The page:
Blog Post #6

ccHumanitarian aid from the surface seems very straightforward and simple. Go to nations in need and help civilians survive the current crisis in their country. Take the Rwandan genocide for example, from the outside it just looked like humanitarian aid organizations like the Red Cross come in and help wounded, innocent civilians. On the inside of humanitarian aid it is a very difficult process, there are so many factors that occur and decisions to be made. Working in humanitarian aid is a struggle between having morals and acting ethically versus not acting ethically and morally, but instead for other unjust motives. While reading Linda Polman’s, Crisis Caravan, many points were brought up regarding the internal operations and functions of humanitarian aid. Polman brought up the point that many humanitarian aid organizations get contract fever, the concept of MONGOs, humanitarian aid is used as a weapon of war, and to ask questions.
Gaining contracts is when donor governments donate funds to a particular aid organization. The more donations an organization gets, the more prepared and well equipped they will be to help disaster victims. The term contract fever refers to the frenzy of multiple organizations trying to obtain as many contracts from donor governments as possible. That means that organizations in Goma, for example, during the Rwandan genocide would exploit the tragedies, using the media, to gain contracts. “Victims are universal and stripped of anything that might frighten off donors, such as political convictions or tainted pasts.” “To prevent donors from falling prey to an I’ve-seen-it-before syndrome, aid workers and journalists often reach for superlatives.”red cross This, to some extent, is makes sense because organizations need money to be able to help disaster victims. At the same time, exploiting these victims to the highest extent to get attention from donating governments is also very wrong. MONGO stands for “My Own NGO”. This type of organization was created because people believe that they can do a better job than the current humanitarian aid organizations present now. MONGOs think that they can do it cheaply and more efficiently than aid organizations. To me it seems like they do not know the real challenges that these organizations face. They just think that it is a simple, go to the country in need and help the victims, when really it is a lot more complex and dangerous than that. Another point made by Polman is that aid is used as a weapon of war as well. By this, she means that the enemies in a crisis area are essentially stealing human aid equipment and supplies to treat their wounded soldiers, which potentially prolongs the war.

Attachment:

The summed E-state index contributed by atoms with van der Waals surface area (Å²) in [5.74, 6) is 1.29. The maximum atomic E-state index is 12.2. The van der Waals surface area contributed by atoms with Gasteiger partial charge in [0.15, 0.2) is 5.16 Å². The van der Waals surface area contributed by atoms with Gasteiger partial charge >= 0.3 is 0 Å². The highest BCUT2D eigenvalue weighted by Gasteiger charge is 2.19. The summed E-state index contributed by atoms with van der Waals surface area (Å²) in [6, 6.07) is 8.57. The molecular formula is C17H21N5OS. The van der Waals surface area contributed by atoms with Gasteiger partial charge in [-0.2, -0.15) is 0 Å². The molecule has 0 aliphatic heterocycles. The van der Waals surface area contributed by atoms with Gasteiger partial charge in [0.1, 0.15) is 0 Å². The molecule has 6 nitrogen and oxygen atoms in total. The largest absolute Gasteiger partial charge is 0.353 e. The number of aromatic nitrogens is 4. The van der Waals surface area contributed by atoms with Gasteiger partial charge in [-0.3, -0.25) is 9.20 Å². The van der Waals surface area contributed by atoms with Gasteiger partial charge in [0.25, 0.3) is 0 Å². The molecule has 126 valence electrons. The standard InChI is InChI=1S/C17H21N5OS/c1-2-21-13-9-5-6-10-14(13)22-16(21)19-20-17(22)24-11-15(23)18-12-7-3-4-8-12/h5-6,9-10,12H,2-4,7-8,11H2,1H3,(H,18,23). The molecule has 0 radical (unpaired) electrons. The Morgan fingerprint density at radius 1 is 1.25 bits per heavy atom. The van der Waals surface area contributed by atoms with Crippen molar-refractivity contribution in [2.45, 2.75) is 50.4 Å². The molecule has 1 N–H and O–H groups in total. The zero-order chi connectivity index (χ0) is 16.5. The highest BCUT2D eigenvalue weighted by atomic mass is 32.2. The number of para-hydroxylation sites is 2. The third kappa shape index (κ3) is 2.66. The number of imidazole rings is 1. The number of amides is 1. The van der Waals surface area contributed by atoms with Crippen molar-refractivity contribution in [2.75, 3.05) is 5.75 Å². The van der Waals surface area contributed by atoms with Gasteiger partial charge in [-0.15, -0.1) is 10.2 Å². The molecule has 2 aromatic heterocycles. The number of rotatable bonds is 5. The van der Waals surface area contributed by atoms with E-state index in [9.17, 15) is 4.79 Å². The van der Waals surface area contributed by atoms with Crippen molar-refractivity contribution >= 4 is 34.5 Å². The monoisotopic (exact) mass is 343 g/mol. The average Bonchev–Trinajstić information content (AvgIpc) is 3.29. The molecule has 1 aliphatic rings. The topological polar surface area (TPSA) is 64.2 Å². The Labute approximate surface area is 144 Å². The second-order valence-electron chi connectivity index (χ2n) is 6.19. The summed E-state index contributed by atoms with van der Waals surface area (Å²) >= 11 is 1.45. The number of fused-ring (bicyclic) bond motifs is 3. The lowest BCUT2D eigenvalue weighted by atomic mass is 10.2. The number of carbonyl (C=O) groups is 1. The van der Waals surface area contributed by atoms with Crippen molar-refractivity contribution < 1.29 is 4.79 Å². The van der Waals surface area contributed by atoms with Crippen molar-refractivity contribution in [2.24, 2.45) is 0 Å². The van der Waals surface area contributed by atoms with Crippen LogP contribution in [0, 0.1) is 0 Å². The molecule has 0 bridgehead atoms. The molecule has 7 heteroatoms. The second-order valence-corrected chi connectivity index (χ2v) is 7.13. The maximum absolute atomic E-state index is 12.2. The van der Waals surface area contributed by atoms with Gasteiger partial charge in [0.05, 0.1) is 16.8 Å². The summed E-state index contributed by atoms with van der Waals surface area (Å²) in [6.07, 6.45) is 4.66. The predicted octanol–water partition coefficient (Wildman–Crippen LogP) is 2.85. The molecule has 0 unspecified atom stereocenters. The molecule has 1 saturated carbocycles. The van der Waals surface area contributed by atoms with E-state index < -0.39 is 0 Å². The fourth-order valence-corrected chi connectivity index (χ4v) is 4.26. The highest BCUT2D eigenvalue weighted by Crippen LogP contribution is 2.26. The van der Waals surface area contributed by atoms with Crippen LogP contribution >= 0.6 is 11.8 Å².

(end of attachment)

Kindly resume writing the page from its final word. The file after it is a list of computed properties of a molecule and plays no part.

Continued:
greenpeaceAlso these enemy groups are exploiting human aid organizations and using them for everything they are worth. “Warlords and regimes deluge INGOs with taxes, often invented on the spot: import duties on aid supplies, income taxes, road taxes, and permits for cars and trucks. The proceeds go straight to their war chests.” Warlords use this to their advantage because they know that these organizations get their money through donor governments. The last point she makes is for people to ask questions. Ask whether doing something is always better than doing nothing at all. Polman also mentions that, “Aid organizations are businesses dressed up like Mother Teresa.” By this she means that these humanitarian aid organizations are businesses designed to help in crisis zones. Essentially all organizations are businesses, just because aid organizations focus of humanitarian work and efforts, doesn’t mean that they do not conduct business. They conduct business with media outlets and even warlords of crisis areas. Though we would like to think that most of these organization heads help out of the goodness of their hearts, which some do, there is also an industry for humanitarian aid and people take advantage of that.


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